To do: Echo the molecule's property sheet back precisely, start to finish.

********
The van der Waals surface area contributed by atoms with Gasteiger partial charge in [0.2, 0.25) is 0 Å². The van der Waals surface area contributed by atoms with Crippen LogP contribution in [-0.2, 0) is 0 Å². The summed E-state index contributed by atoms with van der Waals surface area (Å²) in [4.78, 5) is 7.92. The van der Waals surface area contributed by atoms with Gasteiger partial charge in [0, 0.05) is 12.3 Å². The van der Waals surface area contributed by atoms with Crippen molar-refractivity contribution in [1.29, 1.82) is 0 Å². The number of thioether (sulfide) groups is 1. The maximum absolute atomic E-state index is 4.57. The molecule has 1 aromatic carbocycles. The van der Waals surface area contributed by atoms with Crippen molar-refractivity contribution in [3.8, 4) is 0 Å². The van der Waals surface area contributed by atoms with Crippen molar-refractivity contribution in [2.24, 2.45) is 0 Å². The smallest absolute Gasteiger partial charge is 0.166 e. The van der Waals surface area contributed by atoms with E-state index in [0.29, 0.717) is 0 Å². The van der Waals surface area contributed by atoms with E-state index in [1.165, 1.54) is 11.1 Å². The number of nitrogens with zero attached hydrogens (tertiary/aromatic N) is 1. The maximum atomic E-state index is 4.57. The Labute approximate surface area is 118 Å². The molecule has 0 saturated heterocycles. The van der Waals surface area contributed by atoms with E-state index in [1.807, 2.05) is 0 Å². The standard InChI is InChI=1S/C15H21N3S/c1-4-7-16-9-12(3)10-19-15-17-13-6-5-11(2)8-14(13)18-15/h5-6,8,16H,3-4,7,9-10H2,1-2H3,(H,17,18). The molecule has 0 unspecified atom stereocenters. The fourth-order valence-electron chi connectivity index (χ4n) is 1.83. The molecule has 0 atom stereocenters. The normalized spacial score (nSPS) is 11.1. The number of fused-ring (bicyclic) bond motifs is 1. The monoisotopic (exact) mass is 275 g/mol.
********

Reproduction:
The van der Waals surface area contributed by atoms with Gasteiger partial charge in [0.2, 0.25) is 0 Å². The van der Waals surface area contributed by atoms with Crippen LogP contribution in [-0.2, 0) is 0 Å². The summed E-state index contributed by atoms with van der Waals surface area (Å²) in [4.78, 5) is 7.92. The van der Waals surface area contributed by atoms with Gasteiger partial charge in [0, 0.05) is 12.3 Å². The van der Waals surface area contributed by atoms with Crippen molar-refractivity contribution in [1.29, 1.82) is 0 Å². The number of thioether (sulfide) groups is 1. The maximum absolute atomic E-state index is 4.57. The molecule has 1 aromatic carbocycles. The van der Waals surface area contributed by atoms with Crippen molar-refractivity contribution in [3.8, 4) is 0 Å². The van der Waals surface area contributed by atoms with Crippen molar-refractivity contribution in [2.24, 2.45) is 0 Å². The smallest absolute Gasteiger partial charge is 0.166 e. The van der Waals surface area contributed by atoms with E-state index in [0.29, 0.717) is 0 Å². The van der Waals surface area contributed by atoms with E-state index in [1.165, 1.54) is 11.1 Å². The number of nitrogens with zero attached hydrogens (tertiary/aromatic N) is 1. The maximum atomic E-state index is 4.57. The Labute approximate surface area is 118 Å². The molecule has 0 saturated heterocycles. The van der Waals surface area contributed by atoms with E-state index in [1.807, 2.05) is 0 Å². The standard InChI is InChI=1S/C15H21N3S/c1-4-7-16-9-12(3)10-19-15-17-13-6-5-11(2)8-14(13)18-15/h5-6,8,16H,3-4,7,9-10H2,1-2H3,(H,17,18). The molecule has 0 unspecified atom stereocenters. The fourth-order valence-electron chi connectivity index (χ4n) is 1.83. The molecule has 0 atom stereocenters. The normalized spacial score (nSPS) is 11.1. The number of fused-ring (bicyclic) bond motifs is 1. The monoisotopic (exact) mass is 275 g/mol.